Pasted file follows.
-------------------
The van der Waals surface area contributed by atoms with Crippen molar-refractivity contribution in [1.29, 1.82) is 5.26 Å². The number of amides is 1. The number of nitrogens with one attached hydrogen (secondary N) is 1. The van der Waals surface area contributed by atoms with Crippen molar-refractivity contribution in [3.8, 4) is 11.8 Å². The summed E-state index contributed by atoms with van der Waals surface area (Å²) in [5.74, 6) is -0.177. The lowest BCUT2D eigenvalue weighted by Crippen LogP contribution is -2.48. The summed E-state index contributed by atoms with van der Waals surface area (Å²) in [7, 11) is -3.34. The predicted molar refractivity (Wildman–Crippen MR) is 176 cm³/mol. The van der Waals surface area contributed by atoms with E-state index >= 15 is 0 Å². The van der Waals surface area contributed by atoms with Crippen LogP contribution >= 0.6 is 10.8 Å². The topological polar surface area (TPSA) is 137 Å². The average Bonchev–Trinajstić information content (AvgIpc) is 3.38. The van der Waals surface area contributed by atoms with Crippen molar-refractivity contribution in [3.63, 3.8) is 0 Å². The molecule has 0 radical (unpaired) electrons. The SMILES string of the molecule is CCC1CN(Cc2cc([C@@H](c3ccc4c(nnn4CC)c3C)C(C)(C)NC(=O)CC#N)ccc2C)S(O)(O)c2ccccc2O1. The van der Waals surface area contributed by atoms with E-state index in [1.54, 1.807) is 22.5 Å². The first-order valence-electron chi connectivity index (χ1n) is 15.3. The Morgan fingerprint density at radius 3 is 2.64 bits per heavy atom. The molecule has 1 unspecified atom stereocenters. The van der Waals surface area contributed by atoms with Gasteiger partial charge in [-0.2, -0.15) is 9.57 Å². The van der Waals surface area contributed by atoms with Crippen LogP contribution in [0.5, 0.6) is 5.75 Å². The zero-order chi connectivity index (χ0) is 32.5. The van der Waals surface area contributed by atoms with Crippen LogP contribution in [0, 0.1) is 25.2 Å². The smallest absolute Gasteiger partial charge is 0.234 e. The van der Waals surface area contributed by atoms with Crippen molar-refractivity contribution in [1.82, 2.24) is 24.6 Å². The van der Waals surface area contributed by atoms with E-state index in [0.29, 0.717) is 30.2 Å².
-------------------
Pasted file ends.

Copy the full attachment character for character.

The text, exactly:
The van der Waals surface area contributed by atoms with Crippen molar-refractivity contribution in [1.29, 1.82) is 5.26 Å². The number of amides is 1. The number of nitrogens with one attached hydrogen (secondary N) is 1. The van der Waals surface area contributed by atoms with Crippen molar-refractivity contribution in [3.8, 4) is 11.8 Å². The summed E-state index contributed by atoms with van der Waals surface area (Å²) in [5.74, 6) is -0.177. The lowest BCUT2D eigenvalue weighted by Crippen LogP contribution is -2.48. The summed E-state index contributed by atoms with van der Waals surface area (Å²) in [7, 11) is -3.34. The predicted molar refractivity (Wildman–Crippen MR) is 176 cm³/mol. The van der Waals surface area contributed by atoms with E-state index >= 15 is 0 Å². The van der Waals surface area contributed by atoms with Crippen LogP contribution >= 0.6 is 10.8 Å². The topological polar surface area (TPSA) is 137 Å². The average Bonchev–Trinajstić information content (AvgIpc) is 3.38. The van der Waals surface area contributed by atoms with Crippen molar-refractivity contribution in [3.63, 3.8) is 0 Å². The molecule has 0 radical (unpaired) electrons. The SMILES string of the molecule is CCC1CN(Cc2cc([C@@H](c3ccc4c(nnn4CC)c3C)C(C)(C)NC(=O)CC#N)ccc2C)S(O)(O)c2ccccc2O1. The van der Waals surface area contributed by atoms with E-state index in [1.54, 1.807) is 22.5 Å². The first-order valence-electron chi connectivity index (χ1n) is 15.3. The Morgan fingerprint density at radius 3 is 2.64 bits per heavy atom. The molecule has 1 unspecified atom stereocenters. The van der Waals surface area contributed by atoms with Gasteiger partial charge in [-0.2, -0.15) is 9.57 Å². The van der Waals surface area contributed by atoms with Crippen LogP contribution in [0.5, 0.6) is 5.75 Å². The zero-order chi connectivity index (χ0) is 32.5. The van der Waals surface area contributed by atoms with Crippen LogP contribution in [0, 0.1) is 25.2 Å². The smallest absolute Gasteiger partial charge is 0.234 e. The van der Waals surface area contributed by atoms with Crippen molar-refractivity contribution in [1.82, 2.24) is 24.6 Å². The van der Waals surface area contributed by atoms with E-state index in [0.29, 0.717) is 30.2 Å².